• STOP THE VICTIMISATION OF STUDENT ACTIVISTS AT UCT
    Over the last year, South Africa has seen a rise in student protests calling for the decolonization of institutions and for the provision of free education. All across the country there has been explosions of student and worker anger directed at university management and the state for their failure to respond adequately to the anti-black, anti-poor and liberal state of our higher education system. Black students and outsourced workers can no longer be silent about their dehumanization in our institutions of higher learning. Black students and outsourced workers can no longer accept being marginalized on their own land. However, university executives across the country are silently using their institutional powers to stifle dissent by victimizing student activists. At the University of Cape Town, supposedly the ‘best’ university in Afrika, management has turned to repressive means and is intimidating and victimizing student activists. Outside of the gaze of the media and public scrutiny, Vice Chancellor Max Price and his deputies are silently executing a clear mandate: suffocate legitimate student protests by criminalizing, indefinitely suspending and expelling those the university regards as ring leaders instead of dealing with the issues raised by students. To date the University of Cape Town has: • Indefinitely suspended 3 student leaders from the university. • Indefinitely Interdicted 5 activists from accessing the university. Initially there were 16 students interdicted. • Charged 9 student activists through internal disciplinary procedures with the intention to expel Several students have now lost a whole term due to their suspensions and interdicts barring them from accessing the campus and it is predicted that UCT will target more black students. For black students access to higher education is political. Our histories have been shaped by poverty, a lack of human dignity and inequality due to being denied access to quality education. Furthermore, gaining access to higher education burdens us with the duty to break this cycle by actively challenging the neoliberal anti-black policies around housing, fees, institutional racism and patriarchy in order break open the ivory towers of higher learning for the majority of the people of this country. It is this cause that UCT is now criminalizing and victimizing black students for. We call on all progressive forces, parents, community leaders, alumni, civil society, politicians and the general public to put pressure on UCT management to lift the suspensions, remove the interdict and to seek alternative methods of resolving these conflicts so as to avoid denying students access to education at UCT.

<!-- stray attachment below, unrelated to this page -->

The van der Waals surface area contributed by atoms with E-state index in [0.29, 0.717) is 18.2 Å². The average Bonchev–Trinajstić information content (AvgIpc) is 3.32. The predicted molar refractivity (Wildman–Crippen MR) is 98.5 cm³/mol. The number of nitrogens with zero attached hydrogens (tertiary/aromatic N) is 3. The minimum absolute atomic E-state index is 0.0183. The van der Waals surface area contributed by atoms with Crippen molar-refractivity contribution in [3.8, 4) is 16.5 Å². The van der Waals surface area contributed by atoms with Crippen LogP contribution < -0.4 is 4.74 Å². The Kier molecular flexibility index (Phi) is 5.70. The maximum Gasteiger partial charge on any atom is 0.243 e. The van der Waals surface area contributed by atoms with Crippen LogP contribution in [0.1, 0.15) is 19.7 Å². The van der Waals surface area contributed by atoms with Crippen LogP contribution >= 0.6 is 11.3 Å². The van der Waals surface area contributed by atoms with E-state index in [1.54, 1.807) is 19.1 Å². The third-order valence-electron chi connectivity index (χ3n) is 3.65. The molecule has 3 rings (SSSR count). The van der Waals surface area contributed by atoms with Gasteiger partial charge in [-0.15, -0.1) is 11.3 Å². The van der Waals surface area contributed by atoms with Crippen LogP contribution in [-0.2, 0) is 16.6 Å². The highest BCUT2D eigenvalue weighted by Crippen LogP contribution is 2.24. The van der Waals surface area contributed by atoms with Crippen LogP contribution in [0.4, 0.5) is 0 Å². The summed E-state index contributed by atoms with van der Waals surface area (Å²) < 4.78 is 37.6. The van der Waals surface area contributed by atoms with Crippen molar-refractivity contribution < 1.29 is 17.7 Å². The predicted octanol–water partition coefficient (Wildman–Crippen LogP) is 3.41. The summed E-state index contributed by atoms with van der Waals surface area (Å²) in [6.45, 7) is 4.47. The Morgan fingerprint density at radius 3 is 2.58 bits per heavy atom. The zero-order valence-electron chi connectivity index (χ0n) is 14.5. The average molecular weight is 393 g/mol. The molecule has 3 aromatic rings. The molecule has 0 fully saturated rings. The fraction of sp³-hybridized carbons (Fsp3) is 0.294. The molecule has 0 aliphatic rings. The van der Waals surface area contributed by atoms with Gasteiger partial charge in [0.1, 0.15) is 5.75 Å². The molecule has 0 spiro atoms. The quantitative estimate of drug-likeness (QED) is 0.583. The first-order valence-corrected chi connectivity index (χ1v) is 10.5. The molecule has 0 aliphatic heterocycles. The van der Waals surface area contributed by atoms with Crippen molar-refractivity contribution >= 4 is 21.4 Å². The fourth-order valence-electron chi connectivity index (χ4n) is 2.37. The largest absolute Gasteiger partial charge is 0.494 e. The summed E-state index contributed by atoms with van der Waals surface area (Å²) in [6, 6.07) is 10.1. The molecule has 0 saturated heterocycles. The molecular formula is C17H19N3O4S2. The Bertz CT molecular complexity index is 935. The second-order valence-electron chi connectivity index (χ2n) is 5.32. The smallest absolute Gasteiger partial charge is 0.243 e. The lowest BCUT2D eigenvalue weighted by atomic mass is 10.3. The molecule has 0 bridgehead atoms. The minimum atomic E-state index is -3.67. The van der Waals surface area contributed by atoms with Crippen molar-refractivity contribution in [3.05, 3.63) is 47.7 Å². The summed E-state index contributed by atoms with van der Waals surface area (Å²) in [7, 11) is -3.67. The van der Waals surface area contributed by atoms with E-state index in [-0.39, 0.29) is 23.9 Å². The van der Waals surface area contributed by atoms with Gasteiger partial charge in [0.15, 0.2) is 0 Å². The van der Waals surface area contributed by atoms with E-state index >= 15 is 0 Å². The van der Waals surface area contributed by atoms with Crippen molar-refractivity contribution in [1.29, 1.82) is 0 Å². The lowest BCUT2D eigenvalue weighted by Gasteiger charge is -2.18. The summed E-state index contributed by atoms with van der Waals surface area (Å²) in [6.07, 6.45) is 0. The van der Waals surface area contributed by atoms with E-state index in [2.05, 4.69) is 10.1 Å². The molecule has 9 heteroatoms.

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    Created by Lorde Sankara
  • Amadiba under attack
    For 10 years, Amadiba communities in the Eastern Cape have been fighting against a company trying to mine titanium in their area. Last week, the community leader was assassinated. This attack can’t be ignored. It’s hard to believe that a campaigner has been murdered for standing up against this international mining giant. Other members of the community who have been standing together to protect their area are fearful for their lives. A woman from the community said: “My tears won’t fall on the ground for nothing. You can bring your machine guns. I am prepared to die for my land, I am not going anywhere.” The MRC mining company are known to abuse human rights. They’ve been trying to mine this land for more than a decade. The community has used people power to block this international company. Now let's use people power to stand with the community.
    2,993 of 3,000 Signatures
    Created by Right 2 Know Picture
  • Campaign: #RISE one million signatures against sexual violence